The controversy still surrounds the optimal dosing regimen of tranexamic acid (TA), primary antifibrinolytic agent used in high-risk surgeries. This study compares the pharmacokinetics profile obtained from the group of patients undergoing heart surgery with the use of cardiopulmonary bypass (CPB) with the theoretical model currently used as an established dosing regimen of TA in cardiac surgery.
After induction of anesthesia, TA was administered intravenously as a bolus (30 mg/kg) infused over 15 minutes. Bolus was followed by an infusion of 16 mg·kg−1·h−1 TA until the end of surgery (chest closure of the sternotomy wound). Before initiation of CPB, a bolus of 2 mg/kg was given to the pump prime. Blood samples were collected at baseline and at 30-minute time intervals during the surgery and after surgery. Automated solid-phase microextraction and liquid chromatography-tandem mass spectrometry (LC-MS/MS) were used for the determination of TA concentration. Blinded studies on monitoring of TA concentration were performed on 94 samples. Obtained results were compared with a previously described pharmacokinetic model of TA dosing.
The average concentration of TA during the use of CPB was 134 mcg/mL with the relative standard deviation 27%. The observed range of TA concentrations was 70–188 mcg/mL showing that individual patients can significantly exceed the recommended levels proposed by the theoretical model. lower limit of quantification of the proposed method was 1 mcg/mL. Intra- and interday accuracy was ±10% and precision was ≤12% at all concentration levels tested.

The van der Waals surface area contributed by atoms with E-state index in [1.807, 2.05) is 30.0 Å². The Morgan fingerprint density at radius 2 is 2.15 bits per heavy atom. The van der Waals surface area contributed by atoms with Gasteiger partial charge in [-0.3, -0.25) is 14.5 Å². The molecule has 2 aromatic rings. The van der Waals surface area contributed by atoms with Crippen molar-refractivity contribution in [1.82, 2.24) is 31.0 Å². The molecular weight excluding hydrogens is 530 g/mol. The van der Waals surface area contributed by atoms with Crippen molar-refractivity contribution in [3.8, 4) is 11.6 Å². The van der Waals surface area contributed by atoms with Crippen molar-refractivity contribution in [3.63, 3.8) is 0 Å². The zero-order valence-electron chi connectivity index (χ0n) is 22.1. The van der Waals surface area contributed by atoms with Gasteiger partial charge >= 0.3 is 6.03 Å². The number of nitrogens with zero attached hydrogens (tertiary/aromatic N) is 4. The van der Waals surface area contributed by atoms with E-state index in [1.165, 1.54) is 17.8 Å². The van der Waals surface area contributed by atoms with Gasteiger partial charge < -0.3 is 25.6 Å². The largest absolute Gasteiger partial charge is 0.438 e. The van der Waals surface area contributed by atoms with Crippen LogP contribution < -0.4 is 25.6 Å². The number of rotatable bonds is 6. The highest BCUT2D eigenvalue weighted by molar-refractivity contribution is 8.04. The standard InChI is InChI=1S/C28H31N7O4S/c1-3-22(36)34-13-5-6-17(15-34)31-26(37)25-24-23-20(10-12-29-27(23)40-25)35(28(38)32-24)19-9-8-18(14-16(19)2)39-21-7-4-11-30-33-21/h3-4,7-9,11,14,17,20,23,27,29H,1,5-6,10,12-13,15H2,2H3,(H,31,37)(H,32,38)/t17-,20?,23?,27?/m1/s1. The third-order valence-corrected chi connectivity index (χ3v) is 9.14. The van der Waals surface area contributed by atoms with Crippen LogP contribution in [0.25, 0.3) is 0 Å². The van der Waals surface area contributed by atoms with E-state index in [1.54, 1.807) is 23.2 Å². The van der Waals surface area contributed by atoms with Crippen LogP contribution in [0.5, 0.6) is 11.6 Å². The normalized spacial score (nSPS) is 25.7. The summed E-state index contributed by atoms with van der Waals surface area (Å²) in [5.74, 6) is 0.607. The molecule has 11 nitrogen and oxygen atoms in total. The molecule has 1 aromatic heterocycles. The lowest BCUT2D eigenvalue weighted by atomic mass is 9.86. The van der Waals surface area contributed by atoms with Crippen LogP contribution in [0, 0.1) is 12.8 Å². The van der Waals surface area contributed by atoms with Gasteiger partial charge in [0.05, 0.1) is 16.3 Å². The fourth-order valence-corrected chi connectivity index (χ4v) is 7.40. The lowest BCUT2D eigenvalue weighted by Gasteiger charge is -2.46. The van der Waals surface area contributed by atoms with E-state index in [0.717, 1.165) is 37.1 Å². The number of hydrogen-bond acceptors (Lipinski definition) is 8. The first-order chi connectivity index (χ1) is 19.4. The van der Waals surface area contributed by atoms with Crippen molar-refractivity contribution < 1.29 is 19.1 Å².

The suitability of automated solid-phase microextraction for high-throughput clinical analysis was established for the first time. The obtained pharmacokinetic profiles showed significant interpatient variation in the concentration of TA during heart surgery with the use of CPB, which confirms the need of the therapeutic monitoring of this antifibrinolytic agent.
From the *Department of Chemistry, University of Waterloo, Waterloo, Ontario, Canada; †Department of Physical Pharmacy, Medical University of Silesia, Poland; ‡Department of Anesthesia and Pain Management, Toronto General Hospital; and §Department of Anesthesia, University of Toronto, Toronto, Ontario, Canada. Dr Vuckovic is now with the Donnelly Centre for Cellular and Biomolecular Research, University of Toronto, Toronto, Ontario, Canada.
Received for publication August 13, 2011; accepted November 2, 2011.
Supported by the Natural Sciences and Engineering Research Council of Canada Industrial Research Chairs and Canada Research Chairs. M. Wasowicz is supported by Canadian Anesthesiologists' Society Career Scientist Award and Merit Award from Department of Anesthesiology, University of Toronto.
The authors declare no conflict of interest.
Correspondence: Janusz Pawliszyn, PhD, Department of Chemistry, University of Waterloo, 200 University Avenue West, Waterloo, ON, Canada N2L 3G1 (e-mail: email@example.com).